Let’s face it, nobody likes wearing a mask. Masks keep us from seeing facial expressions and hearing voices clearly, which most of us are craving as the days and weeks of isolation go by.
Masks have become a part of our daily life. Some consider the face coverings an everyday essential to grab before leaving the house; others, a necessary evil; and still more aren’t so keen on the idea.
So, that begs the question,
Do masks really work?
The answer is YES!
Wearing a face mask doesn’t just protect others from getting infected, it protects you too, says the Centers for Disease Control and Prevention (CDC). In fact, they cite growing evidence that backs up the claim that wearing a mask helps protect the person who puts it on.
In a scientific brief, the CDC listed several studies that have confirmed the benefit of universal masking. One study points to epidemiological studies that show mask-wearing works, including a Beijing study of 124 households in which masks cut virus transmission by 79% along with an outbreak aboard the U.S.S. Theodore Roosevelt, in which face coverings helped reduce the infection risk by 70%.
Let’s follow the science proving that masks really work. Please wear a mask for the healthcare workers who are struggling with exhaustion like never before, for grandma, for the retired firefighter with breathing problems, for your family, for your friends and for all of us.
Not all masks are created equal
Wearing a mask made from the right material and wearing it consistently and correctly is the recipe for stronger protection. To help you navigate the plethora of face coverings to choose from, here are some things to keep in mind that follow CDC guidelines.
- Masks should be made with at least two layers of washable, breathable, tightly woven fabric, like cotton, and should fit snugly over your nose, mouth and chin.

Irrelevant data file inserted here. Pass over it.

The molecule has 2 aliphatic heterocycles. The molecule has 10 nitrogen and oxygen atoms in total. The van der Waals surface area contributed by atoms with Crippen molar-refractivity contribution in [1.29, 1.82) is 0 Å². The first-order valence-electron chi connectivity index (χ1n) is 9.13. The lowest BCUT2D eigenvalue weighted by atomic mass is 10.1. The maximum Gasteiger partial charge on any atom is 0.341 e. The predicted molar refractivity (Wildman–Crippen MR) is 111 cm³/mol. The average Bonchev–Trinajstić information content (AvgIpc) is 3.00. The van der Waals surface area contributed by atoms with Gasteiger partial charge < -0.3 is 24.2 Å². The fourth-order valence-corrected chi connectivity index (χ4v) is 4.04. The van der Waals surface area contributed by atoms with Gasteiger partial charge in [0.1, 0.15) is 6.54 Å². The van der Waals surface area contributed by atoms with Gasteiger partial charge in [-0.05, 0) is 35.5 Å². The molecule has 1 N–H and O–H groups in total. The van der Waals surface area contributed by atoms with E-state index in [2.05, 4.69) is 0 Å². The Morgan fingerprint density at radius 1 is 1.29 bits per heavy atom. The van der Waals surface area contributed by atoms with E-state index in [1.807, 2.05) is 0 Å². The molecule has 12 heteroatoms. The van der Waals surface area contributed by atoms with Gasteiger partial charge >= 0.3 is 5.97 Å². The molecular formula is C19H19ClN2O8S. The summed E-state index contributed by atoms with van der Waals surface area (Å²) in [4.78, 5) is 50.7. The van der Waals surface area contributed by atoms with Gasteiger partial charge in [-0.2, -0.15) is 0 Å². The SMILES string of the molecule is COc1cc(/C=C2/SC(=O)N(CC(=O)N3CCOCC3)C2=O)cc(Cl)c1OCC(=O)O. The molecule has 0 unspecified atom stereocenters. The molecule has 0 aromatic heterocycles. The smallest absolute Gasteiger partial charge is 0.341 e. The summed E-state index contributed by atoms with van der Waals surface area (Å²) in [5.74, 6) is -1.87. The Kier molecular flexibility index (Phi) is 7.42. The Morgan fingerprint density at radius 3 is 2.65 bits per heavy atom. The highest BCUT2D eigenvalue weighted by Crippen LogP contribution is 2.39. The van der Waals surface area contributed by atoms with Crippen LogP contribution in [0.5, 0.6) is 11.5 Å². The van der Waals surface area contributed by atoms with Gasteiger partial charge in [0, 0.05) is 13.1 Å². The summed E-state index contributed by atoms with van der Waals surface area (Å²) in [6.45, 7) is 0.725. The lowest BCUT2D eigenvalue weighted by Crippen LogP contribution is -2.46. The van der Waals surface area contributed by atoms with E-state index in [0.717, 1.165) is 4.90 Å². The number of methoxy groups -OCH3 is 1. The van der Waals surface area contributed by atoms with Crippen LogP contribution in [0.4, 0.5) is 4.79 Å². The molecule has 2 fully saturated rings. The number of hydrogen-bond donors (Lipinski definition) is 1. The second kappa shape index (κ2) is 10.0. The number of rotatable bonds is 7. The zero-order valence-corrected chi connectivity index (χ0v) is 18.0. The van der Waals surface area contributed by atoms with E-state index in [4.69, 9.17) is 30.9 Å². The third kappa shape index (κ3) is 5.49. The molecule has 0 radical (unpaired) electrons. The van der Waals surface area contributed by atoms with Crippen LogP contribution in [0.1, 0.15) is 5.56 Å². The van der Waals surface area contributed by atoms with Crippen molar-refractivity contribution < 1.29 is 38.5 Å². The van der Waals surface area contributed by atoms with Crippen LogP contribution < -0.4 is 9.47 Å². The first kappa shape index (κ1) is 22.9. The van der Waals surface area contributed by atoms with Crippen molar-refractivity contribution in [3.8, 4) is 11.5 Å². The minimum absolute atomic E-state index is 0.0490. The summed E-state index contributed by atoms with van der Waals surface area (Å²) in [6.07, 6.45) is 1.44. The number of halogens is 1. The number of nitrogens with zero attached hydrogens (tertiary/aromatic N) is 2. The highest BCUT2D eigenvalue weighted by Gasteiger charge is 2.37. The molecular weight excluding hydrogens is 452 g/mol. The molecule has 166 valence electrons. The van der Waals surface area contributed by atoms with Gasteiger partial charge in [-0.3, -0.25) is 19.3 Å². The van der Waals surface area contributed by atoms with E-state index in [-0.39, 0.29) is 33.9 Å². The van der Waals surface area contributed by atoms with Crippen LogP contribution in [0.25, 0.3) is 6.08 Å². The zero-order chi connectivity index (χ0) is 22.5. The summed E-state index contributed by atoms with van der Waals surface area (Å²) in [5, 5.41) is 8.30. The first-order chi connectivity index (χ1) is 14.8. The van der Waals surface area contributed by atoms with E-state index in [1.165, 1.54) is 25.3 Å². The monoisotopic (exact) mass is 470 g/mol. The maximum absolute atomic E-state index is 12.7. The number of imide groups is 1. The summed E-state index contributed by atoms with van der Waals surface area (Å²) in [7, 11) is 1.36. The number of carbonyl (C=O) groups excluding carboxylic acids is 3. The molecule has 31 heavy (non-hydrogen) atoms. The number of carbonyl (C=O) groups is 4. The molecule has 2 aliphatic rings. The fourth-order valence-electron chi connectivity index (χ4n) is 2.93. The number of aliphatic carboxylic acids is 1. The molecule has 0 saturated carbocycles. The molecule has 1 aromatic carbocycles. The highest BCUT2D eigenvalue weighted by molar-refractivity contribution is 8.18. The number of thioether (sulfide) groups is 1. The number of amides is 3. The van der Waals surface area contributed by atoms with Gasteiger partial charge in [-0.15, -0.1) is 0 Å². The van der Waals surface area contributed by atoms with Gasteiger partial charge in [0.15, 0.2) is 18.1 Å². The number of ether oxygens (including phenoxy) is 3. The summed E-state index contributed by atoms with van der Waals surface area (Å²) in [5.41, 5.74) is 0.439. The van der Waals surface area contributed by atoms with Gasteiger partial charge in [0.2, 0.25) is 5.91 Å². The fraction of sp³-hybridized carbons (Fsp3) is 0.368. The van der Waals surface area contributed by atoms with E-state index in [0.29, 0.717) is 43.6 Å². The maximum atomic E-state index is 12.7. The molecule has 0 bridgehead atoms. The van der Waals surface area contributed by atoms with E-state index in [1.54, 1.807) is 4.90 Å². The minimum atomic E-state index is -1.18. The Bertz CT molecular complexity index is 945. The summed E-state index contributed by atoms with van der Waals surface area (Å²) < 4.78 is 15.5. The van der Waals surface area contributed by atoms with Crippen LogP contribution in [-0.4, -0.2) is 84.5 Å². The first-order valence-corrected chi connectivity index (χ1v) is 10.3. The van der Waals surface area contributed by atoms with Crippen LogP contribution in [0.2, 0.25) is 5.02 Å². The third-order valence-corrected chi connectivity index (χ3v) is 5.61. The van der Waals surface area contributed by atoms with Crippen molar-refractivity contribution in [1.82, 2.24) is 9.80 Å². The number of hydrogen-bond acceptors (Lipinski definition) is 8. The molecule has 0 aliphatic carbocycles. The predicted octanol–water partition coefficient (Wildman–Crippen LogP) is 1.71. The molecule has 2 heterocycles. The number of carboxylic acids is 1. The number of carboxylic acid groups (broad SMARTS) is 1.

- Choose a mask with a nose wire to prevent air from leaking out of the top of your mask. Another option is to use a mask fitter or brace to keep your mask sealed against your face.
- If you don’t have a mask with at least two layers of fabric, you should wear one disposable mask underneath your cloth mask. This helps create a seal for optimal protection. Do not layer two disposable masks; this combination will not create a protective, tight fit. Do not layer another mask with an N95 mask; the N95 provides enough protection.
- Florida Atlantic University’s College of Engineering and Computer Science research and finds that traditional square bandanas are the least effective among mask options.
- N95 masks need to be properly fitted and should be reserved for healthcare workers.
- Do not choose a mask with an exhalation valve or vent, as this will allow virus particles to escape.
- While evaluation is still ongoing, face shields alone are not recommended.
Are gaiters ok?
There have been media reports questioning the effectiveness of gaiter face covers. The same rules for masks also go for gaiters. A study by the University of Georgia shows that the level of protection provided by a face covering appears driven by the number and quality of layers of material – not whether it’s in the form of a gaiter or a mask. That means, neck gaiters can provide a level of protection equivalent to masks. But you’ll want to be sure it has two layers of fabric or is folded over to make two layers.
Want to accessorize?
That’s ok too. There’s been quite a bit of innovation when it comes to masks. Accessories like chains, straps and lanyards can hold the mask around your neck so you won’t lose track of it.
Face mask accessories can boost safety if they help secure the fit, prevent your mask from falling on the floor, or get rid of the need to store it in unclean spots like your purse or pocket.
How do I take care of my mask?
Check out the CDC website that has lots of tips and cool visuals on how to select, wear, and clean your mask.
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